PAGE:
BARBADOS LABOUR PARTY CANDIDATE NOT AFRAID TODECLARE HIS ASSETS
Edmund Hinkson, the Barbados Labour Party’s St. James North candidate, will declare his assets and liabilities to the Speaker of Parliament and to his political leader even in the absence of Prevention of Corruption or Integrity in Public Life Legislation, once he becomes a Member of Parliament.
Hinkson told a recent meeting of his constituency branch that he has nothing financially to hide and strongly supported the need to have such legislation on the Statute books of this Country. “I have practiced law for 26 years without any client ever having to report me to the Bar Association for anything. I have nothing to fear from the enactment of Integrity Legislation”, he declared to his branch members.
Hinkson severely chided the present Government for so far failing to have the Prevention of Corruption Bill passed in Parliament. “The late Prime Minister made serious allegations of corruption, which were subsequently not proven to be correct, against Owen Arthur and certain members of his cabinet. A significant number of Barbadians voted for the DLP last election based on these allegations and on that Party’s promise to pass Anti-Corruption Laws and to bring a greater level of transparency and accountability to our Country’s political governance. The DLP has broken its manifesto covenant and its election promise to forthwith enact this legislation on coming into office” he stated. “The Government has instead sent the Bill for consideration before a Joint Select Parliamentary Committee, a process which the Attorney General himself has last month stated is taken when you wish thwart the enactment of a Bill”.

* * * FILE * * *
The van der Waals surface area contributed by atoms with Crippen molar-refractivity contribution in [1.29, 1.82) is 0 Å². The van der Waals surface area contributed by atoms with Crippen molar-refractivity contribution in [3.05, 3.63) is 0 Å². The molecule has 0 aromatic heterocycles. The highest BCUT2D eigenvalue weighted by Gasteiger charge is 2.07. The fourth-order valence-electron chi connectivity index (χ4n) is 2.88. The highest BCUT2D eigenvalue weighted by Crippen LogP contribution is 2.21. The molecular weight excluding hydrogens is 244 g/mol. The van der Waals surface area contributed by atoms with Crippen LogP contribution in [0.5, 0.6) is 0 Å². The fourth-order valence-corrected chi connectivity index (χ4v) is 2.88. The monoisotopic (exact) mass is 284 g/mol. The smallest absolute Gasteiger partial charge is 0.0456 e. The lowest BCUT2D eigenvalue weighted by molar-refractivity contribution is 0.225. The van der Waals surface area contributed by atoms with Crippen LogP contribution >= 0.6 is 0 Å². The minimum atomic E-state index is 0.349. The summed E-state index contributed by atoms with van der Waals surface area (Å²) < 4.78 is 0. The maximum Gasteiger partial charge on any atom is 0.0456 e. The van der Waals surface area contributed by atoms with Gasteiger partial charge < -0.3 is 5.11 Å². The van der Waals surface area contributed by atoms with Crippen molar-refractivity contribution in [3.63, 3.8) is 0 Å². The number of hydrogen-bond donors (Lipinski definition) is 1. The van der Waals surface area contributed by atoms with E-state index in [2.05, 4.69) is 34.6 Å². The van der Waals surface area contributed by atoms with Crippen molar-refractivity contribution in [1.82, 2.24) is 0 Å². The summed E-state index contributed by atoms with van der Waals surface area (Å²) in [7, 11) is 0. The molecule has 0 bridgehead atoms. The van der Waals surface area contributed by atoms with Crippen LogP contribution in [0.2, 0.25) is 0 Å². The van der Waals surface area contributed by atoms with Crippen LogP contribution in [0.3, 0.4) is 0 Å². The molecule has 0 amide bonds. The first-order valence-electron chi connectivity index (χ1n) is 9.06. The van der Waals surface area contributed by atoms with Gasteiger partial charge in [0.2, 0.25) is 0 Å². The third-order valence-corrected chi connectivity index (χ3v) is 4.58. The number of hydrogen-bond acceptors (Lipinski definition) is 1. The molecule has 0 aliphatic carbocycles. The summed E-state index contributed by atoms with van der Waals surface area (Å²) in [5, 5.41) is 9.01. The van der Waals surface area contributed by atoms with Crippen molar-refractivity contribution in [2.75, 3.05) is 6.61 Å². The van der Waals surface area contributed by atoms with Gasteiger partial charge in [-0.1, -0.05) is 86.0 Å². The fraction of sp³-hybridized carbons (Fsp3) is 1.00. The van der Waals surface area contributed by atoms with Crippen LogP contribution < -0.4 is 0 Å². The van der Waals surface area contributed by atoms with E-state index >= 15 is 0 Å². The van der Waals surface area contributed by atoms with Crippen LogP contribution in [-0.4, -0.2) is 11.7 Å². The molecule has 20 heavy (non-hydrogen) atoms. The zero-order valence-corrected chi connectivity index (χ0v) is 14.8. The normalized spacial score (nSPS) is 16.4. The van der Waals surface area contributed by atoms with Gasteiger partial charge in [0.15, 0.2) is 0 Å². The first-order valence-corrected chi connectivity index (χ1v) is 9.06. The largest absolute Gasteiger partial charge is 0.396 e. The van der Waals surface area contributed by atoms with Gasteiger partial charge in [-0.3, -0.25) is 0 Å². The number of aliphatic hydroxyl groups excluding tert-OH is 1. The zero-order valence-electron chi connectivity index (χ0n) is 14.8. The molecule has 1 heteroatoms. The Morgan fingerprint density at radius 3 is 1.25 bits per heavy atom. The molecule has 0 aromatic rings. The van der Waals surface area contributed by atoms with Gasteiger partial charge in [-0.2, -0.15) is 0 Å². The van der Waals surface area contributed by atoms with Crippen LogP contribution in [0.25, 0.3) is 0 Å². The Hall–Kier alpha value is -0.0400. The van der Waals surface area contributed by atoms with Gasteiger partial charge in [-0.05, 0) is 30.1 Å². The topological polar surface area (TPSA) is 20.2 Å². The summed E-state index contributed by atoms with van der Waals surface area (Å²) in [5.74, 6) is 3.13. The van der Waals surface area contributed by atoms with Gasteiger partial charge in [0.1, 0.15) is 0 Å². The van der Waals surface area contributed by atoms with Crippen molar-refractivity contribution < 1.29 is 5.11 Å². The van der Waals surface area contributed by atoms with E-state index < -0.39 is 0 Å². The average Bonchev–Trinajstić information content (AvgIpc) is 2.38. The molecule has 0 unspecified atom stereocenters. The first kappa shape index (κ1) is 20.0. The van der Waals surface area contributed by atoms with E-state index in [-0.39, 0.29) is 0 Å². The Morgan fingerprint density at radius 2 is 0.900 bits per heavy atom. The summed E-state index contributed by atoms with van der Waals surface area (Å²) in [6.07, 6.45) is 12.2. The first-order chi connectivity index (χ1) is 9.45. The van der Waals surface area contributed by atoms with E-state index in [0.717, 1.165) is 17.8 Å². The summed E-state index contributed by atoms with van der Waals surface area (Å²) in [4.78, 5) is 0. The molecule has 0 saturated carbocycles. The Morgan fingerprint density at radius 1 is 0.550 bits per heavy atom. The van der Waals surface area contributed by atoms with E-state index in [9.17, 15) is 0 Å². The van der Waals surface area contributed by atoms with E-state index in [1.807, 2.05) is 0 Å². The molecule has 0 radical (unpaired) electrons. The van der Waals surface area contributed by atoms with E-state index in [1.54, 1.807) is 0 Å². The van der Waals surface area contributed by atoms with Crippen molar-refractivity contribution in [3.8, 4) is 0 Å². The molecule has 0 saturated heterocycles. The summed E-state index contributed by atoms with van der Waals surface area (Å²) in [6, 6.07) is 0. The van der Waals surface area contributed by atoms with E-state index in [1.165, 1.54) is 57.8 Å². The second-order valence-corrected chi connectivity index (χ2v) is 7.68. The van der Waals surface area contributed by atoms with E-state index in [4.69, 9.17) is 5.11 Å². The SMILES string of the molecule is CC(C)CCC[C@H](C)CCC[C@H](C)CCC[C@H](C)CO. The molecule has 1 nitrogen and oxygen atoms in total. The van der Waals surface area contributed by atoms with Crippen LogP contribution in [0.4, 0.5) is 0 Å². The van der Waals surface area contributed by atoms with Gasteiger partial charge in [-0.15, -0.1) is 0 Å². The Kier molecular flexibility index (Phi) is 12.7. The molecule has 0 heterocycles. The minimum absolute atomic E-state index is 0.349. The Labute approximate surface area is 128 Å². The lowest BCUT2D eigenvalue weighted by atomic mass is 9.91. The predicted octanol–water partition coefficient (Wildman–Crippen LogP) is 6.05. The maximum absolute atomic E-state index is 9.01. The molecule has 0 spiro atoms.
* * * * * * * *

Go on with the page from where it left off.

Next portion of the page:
Hinkson also asserted that the need for Integrity Legislation and Laws relating to campaign financing should be even more pressing now, in view of the CLICO scenario. “It cannot be right that that company took up investors’ hard-earned money and give it in such volumes to certain political parties to assist their electoral fortunes, without declarations on the matter having to be made to any authority or to the same investors”. He opined that 38,000 Barbadian investors and policy holders in CLICO were being financially sacrificed at the altar of the political financing circumstances of the very few.
Hinkson was also of the view that the present Member of Parliament for St. John, as a public figure now in her own right and as the former office manager of Thompson and Associates, had a moral duty to Barbadians to say what did she know and when did she first know about the 3.3 million dollars in legal fees received by that firm in January, 2009 which, according to the forensic report was then paid to Leroy Parris as a part of his gratuity in the absence of any CLICO Board of Directors’ approval.